How did you create a lavish, layered look while still making it feel cohesive?
By customizing a lot of pieces. For the island in the kitchen, which was designed to look like an antique Asian buffet, we selected all the hardware, made sure the stain was the exact color we wanted, and worked with the builder so it functioned perfectly. The mantel in the family room is made from a Balinese panel I found at Scandinavian Antiques, and above it, we engineered the TV area so it hides behind a wallpapered wall when not in use. The backsplash in the kitchen is another custom detail: We found wallpaper and had it sandwiched in between glass.
That backsplash pattern is one of many fabulous prints in the space. What are your tips for working with patterns?
Typically we start with big pieces, such as sofas, that are solid. Then we add pattern through layers—window treatments, pillows, other accessories—to leave options open. That way you’re not stuck with a crazy patterned sofa, and if you want to freshen up a space years later, you only have to spend a little on paint and pillows. Our approach is analogous to getting dressed to go out. You put on your basic pieces first—your jeans and your top. Then you put on your boots, maybe a vest, a bracelet, a necklace. You keep layering.
Schumacher used color and pattern in an easy-to-update way, upholstering large furniture in solid colors (such as the custom yellow velvet sofa) and layering on pattern. “If you changed the window coverings and switched up the wallpaper,” she says, “you’d have a whole different look.”
The powder room is an ode to the homeowner’s love of dogs, complete with matching pooch-centric wallpaper and window treatments (in Osborne & Little’s Best in Show) and puppy-inspired artwork. Other new touches include freshly painted beadboard and an Uttermost mirror.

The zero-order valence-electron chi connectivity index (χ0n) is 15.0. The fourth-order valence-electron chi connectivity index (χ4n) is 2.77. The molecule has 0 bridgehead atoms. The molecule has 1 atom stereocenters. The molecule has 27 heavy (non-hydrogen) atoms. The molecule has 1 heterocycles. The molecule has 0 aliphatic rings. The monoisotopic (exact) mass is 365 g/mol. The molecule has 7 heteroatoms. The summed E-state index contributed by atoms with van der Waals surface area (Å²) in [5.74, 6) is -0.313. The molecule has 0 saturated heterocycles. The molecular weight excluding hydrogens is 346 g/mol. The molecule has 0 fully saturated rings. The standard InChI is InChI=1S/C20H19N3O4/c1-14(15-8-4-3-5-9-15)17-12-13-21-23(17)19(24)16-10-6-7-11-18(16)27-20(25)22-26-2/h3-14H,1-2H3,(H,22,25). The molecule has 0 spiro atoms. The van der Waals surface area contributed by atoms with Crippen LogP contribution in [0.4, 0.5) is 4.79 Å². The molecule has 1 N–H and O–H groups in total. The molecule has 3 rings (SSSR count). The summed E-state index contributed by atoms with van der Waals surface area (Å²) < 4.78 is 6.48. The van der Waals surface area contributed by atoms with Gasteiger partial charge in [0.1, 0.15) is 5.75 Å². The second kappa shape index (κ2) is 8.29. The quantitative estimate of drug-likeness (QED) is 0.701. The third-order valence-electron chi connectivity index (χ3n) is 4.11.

To transform the mudroom, Schumacher called for simple, budget-friendly changes: repainted woodwork in the home’s signature blues, a coordinating rug from Shaver-Ramsey, and window treatments in bright Kravet fabric.
And how do you know when to stop?
I just keep going [laughs]. With interior design, you can always revise. But you have to decide when you’re done. It’s kind of like an artist walking away from her canvas and saying, “I need to stop. This work is finished.” Sometimes the reasons are budgetary, and sometimes it’s about knowing the client’s style. At the end of the day, it’s about how they live in their home and how the style reflects them.
Working with the homeowner’s existing bed and bench, the designer rounded out the master bedroom with a built-in reading nook, midcentury modern pendants, and an array of easy space-brighteners: accent pillows.
Schumacher updated the master bathroom without overhauling it, calling for painted beadboard, fresh accessories, and new window coverings. The tile flooring is original.
A multicolored ikat pillow helps tie together a reupholstered midcentury modern chair and a bright yellow side table. The designer left the quartersawn oak fireplace untouched.?
—Photography by Emily Minton Redfield